Fund in focus: Invesco Corporate Bond

Posted by Liz Rees in Fund and industry updates category on 14 May 20

The proposition

The fund’s objective is to produce income and capital growth over the medium to long-term (3- 5 years). The strategy is flexible with no constraints on sector or geographic exposures.

At least 80% of its assets are invested in high quality investment grade corporate bonds. Up to 20% may be in high yield bonds to boost income.

Experienced co-managers, Paul Causer and Michael Matthews, are supported by a well-resourced team of bond analysts.

Investment philosophy & process

The managers believe it is possible to exploit pricing inefficiencies with in-depth analysis of bond valuations. They find opportunities when prices temporarily deviate from their assessment of fundamental value, such as occurred after the sell-off in March.

The team’s economic views guide portfolio positioning and forecasting the direction of interest rates is particularly important. A cautious approach means the fund has relatively low interest rate risk.

Stock selection is research-driven and the managers carefully assess potential risk versus potential return. That said it is a high conviction strategy, with a focus on sectors they believe offer best value. 

Important criteria when analysing bonds are the issuing company’s ability to generate cash, the amount of debt it has and its cost of capital. Valuation is considered in both in absolute terms and relative to cash, government bonds and other corporate bonds.


As bond yields fell through 2019, the managers reduced risk in the portfolio. Exposure to corporate high yield was cut from 5% to just 1% and to subordinated (or unsecured) financials from 27% to 20%.

As a result, the fund started 2020 positioned defensively with 16.4% in liquid assets such as cash, high quality government bonds and short-dated instruments. The managers continued to reduce risk in January and early February.

Following a widespread sell-off in March, this liquidity was reduced to 9.8% by the end of the month as the managers bought into a number of new and existing high quality corporate bonds, enabling them to lock in attractive yields.

The new issue market has been buoyant and issues hugely oversubscribed, including bonds from Barclays, Shell and Tesco. High demand means it can be hard to get large allocations from the best opportunities but the managers will not compromise on quality and have not added to high yield bonds.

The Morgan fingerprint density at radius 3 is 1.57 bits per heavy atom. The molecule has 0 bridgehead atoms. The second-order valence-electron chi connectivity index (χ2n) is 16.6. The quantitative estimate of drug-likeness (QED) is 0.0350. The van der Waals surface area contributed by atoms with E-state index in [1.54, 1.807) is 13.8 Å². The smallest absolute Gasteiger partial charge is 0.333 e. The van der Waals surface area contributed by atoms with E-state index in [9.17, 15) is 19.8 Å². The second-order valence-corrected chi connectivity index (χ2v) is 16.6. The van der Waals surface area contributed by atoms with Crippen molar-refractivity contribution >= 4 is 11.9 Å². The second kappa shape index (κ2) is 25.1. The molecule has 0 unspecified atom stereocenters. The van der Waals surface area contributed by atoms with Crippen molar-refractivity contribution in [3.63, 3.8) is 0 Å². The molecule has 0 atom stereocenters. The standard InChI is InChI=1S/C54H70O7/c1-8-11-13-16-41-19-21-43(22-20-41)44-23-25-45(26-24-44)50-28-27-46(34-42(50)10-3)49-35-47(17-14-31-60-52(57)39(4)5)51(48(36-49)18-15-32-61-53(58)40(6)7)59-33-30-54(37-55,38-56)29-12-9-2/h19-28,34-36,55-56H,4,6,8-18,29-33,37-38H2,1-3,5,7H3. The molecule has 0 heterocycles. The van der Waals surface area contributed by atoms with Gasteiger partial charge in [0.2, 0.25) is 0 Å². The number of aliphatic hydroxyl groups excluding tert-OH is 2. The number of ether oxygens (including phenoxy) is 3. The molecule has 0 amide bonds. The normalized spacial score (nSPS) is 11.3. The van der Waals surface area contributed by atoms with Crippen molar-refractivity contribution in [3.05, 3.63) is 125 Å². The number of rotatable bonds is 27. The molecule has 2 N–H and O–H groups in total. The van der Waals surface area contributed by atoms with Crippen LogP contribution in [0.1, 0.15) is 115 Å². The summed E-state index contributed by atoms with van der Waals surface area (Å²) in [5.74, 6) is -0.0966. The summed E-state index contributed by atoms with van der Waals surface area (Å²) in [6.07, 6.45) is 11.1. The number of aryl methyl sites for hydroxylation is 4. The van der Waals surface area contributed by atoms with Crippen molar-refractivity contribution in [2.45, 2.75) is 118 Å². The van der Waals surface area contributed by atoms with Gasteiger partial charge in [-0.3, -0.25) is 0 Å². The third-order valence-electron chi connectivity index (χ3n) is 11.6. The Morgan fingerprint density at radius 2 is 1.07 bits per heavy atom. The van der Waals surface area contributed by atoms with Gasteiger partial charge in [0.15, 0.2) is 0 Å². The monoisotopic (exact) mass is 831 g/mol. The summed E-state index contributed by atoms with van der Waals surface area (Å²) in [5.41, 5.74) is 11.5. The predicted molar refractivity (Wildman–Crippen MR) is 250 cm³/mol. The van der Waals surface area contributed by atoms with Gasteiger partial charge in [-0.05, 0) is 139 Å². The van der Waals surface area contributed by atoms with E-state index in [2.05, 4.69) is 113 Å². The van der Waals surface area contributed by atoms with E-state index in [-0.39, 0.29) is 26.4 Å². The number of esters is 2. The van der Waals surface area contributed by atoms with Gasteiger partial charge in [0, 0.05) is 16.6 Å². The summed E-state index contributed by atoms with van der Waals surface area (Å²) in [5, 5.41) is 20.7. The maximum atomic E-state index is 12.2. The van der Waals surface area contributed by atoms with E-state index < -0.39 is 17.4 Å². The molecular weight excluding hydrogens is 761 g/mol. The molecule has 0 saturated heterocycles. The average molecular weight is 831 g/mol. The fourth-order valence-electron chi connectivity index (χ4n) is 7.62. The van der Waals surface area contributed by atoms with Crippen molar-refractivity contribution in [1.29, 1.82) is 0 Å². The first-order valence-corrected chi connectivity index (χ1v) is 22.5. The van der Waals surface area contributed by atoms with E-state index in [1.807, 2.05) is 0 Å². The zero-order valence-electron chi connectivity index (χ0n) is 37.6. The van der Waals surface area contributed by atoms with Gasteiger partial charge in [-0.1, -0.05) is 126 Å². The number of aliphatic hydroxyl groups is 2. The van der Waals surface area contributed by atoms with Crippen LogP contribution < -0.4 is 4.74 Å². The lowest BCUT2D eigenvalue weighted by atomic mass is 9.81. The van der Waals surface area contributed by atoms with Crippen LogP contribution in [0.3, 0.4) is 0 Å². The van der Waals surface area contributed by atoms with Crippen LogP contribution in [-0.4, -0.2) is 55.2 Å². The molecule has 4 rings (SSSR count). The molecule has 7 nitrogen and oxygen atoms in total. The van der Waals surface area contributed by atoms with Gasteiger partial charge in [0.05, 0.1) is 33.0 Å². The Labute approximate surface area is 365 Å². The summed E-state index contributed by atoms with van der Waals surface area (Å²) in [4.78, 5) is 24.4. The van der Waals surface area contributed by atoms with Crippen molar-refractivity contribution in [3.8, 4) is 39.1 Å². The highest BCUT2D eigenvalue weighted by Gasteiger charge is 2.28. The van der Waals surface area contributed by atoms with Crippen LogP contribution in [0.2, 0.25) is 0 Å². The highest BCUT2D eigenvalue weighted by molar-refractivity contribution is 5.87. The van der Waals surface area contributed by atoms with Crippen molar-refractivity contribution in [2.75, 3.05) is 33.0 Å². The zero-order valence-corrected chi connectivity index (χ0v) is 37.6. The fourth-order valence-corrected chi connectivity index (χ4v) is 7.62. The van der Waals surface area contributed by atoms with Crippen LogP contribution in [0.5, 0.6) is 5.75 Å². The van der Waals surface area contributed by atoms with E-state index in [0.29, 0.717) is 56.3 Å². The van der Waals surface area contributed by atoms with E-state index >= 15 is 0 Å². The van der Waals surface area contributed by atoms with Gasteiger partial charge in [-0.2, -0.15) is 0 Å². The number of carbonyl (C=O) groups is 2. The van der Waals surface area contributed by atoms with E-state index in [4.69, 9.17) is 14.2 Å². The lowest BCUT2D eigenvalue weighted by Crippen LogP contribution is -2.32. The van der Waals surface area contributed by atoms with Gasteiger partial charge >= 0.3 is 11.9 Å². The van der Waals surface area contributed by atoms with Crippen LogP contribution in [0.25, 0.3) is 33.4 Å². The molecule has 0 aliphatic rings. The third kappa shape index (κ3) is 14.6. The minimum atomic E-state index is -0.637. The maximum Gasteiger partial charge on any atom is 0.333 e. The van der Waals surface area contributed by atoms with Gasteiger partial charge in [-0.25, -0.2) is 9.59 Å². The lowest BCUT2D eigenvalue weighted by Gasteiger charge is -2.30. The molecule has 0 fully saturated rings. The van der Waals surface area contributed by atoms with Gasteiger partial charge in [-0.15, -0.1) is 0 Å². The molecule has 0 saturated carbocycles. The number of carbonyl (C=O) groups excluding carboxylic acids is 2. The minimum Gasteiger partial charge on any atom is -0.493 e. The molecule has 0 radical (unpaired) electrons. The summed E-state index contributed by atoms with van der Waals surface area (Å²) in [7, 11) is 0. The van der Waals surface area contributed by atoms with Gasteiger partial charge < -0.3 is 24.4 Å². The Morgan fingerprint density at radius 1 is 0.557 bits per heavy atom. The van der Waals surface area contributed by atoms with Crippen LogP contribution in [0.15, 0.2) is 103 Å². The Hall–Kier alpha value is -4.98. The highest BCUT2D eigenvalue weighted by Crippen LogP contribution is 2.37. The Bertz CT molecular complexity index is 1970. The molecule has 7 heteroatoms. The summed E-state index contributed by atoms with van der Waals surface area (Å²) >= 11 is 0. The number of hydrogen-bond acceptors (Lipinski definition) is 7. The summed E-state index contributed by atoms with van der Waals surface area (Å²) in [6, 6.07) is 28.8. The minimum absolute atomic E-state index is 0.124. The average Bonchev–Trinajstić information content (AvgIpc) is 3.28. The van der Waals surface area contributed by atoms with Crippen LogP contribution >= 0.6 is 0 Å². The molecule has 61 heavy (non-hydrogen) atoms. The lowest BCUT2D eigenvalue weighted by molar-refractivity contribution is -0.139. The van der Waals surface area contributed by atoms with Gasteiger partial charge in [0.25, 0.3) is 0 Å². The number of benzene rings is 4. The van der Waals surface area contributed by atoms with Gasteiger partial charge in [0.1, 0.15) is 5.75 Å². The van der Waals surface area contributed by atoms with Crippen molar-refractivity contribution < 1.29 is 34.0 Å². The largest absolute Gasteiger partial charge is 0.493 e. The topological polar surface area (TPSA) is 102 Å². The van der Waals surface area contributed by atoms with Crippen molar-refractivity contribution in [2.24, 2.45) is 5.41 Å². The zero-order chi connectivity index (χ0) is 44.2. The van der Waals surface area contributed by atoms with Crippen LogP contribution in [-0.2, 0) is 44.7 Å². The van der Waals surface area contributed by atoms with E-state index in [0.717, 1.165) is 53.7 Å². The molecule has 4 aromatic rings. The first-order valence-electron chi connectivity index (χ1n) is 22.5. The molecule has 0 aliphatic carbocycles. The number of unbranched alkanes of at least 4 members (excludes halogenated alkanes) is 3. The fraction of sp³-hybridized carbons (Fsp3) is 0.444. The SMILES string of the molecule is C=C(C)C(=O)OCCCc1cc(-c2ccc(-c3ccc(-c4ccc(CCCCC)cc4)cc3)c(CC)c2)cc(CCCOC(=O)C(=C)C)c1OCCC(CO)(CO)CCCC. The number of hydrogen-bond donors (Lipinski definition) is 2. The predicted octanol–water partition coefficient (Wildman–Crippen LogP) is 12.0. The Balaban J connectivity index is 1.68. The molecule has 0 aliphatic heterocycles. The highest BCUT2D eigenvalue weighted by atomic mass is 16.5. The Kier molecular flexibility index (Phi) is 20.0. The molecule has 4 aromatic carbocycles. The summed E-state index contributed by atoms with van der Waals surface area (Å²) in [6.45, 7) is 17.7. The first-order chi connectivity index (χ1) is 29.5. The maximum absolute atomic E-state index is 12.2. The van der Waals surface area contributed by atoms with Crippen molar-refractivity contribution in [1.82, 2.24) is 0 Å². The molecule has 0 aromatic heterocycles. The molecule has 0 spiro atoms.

The highest exposure is still to subordinated financials (both banks and insurers). The fund also holds some exposure to US dollar denominated corporates.

Performance & Costs

Performance can lag during strong bull markets, due to defensive positioning, but the process tends to protect capital when bond prices are falling.

Since Paul Causer took control on 24 July 1995 the fund has delivered an annualised return of 6.3% compared with 5.2% for the IA Sterling Corporate Bond peer group.1

The Ongoing Charges Figure (OCF) is 0.55%, slightly above the median for the IA Sterling Corporate Bond sector, which we consider to be reasonable for the services of an experienced team.

Current outlook

The managers believe quality corporate bond valuations look attractive relative to government bonds. Ongoing Central Bank buying of this asset class should continue to underpin performance.

Central Banks are likely to keep interest rates low given the large amounts of debt they will need to issue. The managers believe the partial recovery from the bond sell-off in March is justified although they expect further downgrades and defaults so careful bond selection is key.  

The sector is home to large quality companies which are seizing the chance to issue new bonds to strengthen their balance sheet. The managers believe this offers an attractive combination of risk, reward and diversification. 

They are more cautious about the high yield sector and the lower quality investment-grade bonds (which could be downgraded to high yield) and have not been increasing exposure here. Default and liquidity risks are higher but distressed selling may present some opportunities.

Our view

The fund has a proven track record of delivering steady income from high quality bonds, with the potential for some capital upside over the long term. Interest on bond coupons are contractual unlike dividends which are discretionary.

Invesco Corporate Bond may not offer the highest yield in the sector but this reflects the focus on quality and it has a good record of preserving capital in falling markets.

We think this fund has demonstrated that its ‘safety-first’ approach can deliver attractive returns and the highly regarded team warrant the rare gold rating from Morningstar.

1 Source: FE Analytics total return in local currency, at 30th April 2020